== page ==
Blustery winter weather has pushed Great Britain to a new electricity generation record, with the country’s fleet of wind turbines generating a record 17.3GW of electricity at its peak last Friday afternoon.
According to Great Britain’s Electricity System Operator National Grid (National Grid ESO), between 1pm and 1:30pm on Friday, wind power produced an average 17.278GW of electricity, accounting for 43.2% of the power mix at the time.
While the record for wind’s share of British electricity wasn’t broken – which stands at 59.9% recorded in August – the new record highlights the importance of Great Britain’s increasing number of onshore and offshore wind farms.
All combined, at the time National Grid ESO reported the record breaking generation figures, Great Britain’s clean energy sources were generating 74% of the country’s total electricity.
“It’s great to see our onshore and offshore wind farms have smashed another record, generating more power on a cold December day than ever before, just when we need it most,” said Melanie Onn, Deputy Chief Executive of the United Kingdom’s wind, storage, and wave & tidal trade association RenewableUK.
“We expect to see many more records set in the years ahead, as the Government has made wind energy one of the most important pillars of its energy strategy for reaching net zero emissions as fast and as cheaply as possible. This new record is an early Christmas present we can all celebrate.”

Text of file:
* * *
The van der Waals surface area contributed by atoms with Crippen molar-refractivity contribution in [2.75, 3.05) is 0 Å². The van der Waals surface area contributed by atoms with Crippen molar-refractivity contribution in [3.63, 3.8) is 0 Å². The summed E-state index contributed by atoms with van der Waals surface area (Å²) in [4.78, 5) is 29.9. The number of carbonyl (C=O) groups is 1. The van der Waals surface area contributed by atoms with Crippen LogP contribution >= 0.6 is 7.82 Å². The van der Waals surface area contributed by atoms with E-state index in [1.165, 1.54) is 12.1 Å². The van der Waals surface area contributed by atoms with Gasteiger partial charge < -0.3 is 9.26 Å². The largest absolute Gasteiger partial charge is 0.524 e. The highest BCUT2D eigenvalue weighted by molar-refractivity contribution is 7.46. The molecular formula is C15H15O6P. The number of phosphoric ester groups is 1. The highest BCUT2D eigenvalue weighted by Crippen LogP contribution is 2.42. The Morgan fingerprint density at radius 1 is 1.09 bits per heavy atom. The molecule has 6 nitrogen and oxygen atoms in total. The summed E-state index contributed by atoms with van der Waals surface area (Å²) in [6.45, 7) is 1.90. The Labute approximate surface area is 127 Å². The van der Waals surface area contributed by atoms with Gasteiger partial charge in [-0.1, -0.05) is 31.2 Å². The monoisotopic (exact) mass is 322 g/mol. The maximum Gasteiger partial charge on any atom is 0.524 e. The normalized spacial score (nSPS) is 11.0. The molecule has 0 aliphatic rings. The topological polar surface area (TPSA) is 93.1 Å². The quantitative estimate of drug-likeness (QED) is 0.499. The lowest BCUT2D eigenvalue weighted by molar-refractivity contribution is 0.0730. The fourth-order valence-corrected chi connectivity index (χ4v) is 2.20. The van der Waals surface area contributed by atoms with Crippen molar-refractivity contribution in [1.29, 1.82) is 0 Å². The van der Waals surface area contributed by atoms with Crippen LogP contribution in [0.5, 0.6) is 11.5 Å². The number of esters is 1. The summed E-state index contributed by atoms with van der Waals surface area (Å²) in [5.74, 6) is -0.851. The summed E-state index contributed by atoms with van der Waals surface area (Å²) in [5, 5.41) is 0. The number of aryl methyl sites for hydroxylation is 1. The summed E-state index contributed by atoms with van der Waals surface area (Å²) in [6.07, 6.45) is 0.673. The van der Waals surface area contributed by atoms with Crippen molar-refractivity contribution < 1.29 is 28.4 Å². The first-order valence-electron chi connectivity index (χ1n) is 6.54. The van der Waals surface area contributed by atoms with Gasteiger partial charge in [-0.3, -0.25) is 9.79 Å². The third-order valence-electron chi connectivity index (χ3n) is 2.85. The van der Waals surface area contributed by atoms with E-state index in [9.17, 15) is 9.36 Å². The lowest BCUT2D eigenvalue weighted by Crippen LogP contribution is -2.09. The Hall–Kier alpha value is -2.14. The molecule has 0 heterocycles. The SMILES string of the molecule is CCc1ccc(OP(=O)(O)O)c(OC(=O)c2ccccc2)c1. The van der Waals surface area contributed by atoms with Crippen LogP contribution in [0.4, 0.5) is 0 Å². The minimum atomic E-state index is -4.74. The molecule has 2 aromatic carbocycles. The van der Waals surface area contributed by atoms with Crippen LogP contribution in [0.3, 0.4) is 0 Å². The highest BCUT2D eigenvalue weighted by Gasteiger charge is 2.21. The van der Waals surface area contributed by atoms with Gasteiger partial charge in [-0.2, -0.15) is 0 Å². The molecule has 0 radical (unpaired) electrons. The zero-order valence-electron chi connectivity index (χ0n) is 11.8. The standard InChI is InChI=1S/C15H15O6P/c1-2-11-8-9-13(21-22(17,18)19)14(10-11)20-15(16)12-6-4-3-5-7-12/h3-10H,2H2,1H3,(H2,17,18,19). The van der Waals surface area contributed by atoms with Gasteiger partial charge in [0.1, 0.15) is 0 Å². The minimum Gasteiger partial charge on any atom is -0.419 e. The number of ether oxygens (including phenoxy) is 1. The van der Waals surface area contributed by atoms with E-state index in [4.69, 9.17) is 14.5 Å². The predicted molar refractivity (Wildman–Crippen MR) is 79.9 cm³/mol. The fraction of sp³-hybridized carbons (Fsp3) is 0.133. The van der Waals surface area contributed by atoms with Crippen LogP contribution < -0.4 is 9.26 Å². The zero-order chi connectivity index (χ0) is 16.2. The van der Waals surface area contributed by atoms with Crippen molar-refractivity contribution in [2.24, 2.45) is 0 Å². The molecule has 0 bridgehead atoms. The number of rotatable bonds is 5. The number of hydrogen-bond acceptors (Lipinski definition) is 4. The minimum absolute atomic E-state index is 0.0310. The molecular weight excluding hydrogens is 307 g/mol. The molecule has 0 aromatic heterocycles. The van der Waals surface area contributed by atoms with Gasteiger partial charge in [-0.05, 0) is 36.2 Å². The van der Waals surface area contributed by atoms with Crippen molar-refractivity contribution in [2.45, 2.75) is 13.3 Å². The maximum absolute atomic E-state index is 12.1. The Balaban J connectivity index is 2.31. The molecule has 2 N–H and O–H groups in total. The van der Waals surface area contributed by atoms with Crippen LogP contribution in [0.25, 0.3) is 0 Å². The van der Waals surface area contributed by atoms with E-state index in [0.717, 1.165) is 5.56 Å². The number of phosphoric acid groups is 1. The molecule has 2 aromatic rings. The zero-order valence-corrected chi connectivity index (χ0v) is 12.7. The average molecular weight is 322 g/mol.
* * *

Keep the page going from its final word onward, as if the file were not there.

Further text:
The previous record of 17.1GW was set on January 2, but we can expect to see these records repeatedly broken as the UK continues to build out its onshore and offshore wind farms.
The UK Government has committed to building 40GW of offshore wind by 2030 – building from the 10GW of offshore wind currently operating today – while RenewableUK predicts that as much as 30W of onshore wind capacity could be installed by the same time, up from a current figure of 14GW.
RenewableUK published figures in early November which predicted that the current pipeline of onshore wind development could lead to a total of 30,361MW of onshore wind installed by the end of 2029 – with the largest share of development expected from 2025 onwards.
“Now that onshore wind is firmly back on the table, companies are bringing forward projects at a scale that can make a huge contribution to building back greener,” said Rebecca Williams, RenewableUK’s Head of Policy and Regulation.
“Onshore wind is one of the cheapest ways to generate clean power and we can ramp up this technology rapidly to reach net zero emissions.
“Next year’s auction for new clean energy contracts is a crucial step in unlocking the new jobs and investment that onshore wind can deliver as part of the green recovery. Our latest forecast shows what’s possible, but we need the right policy levers and regulation in place to make it happen.”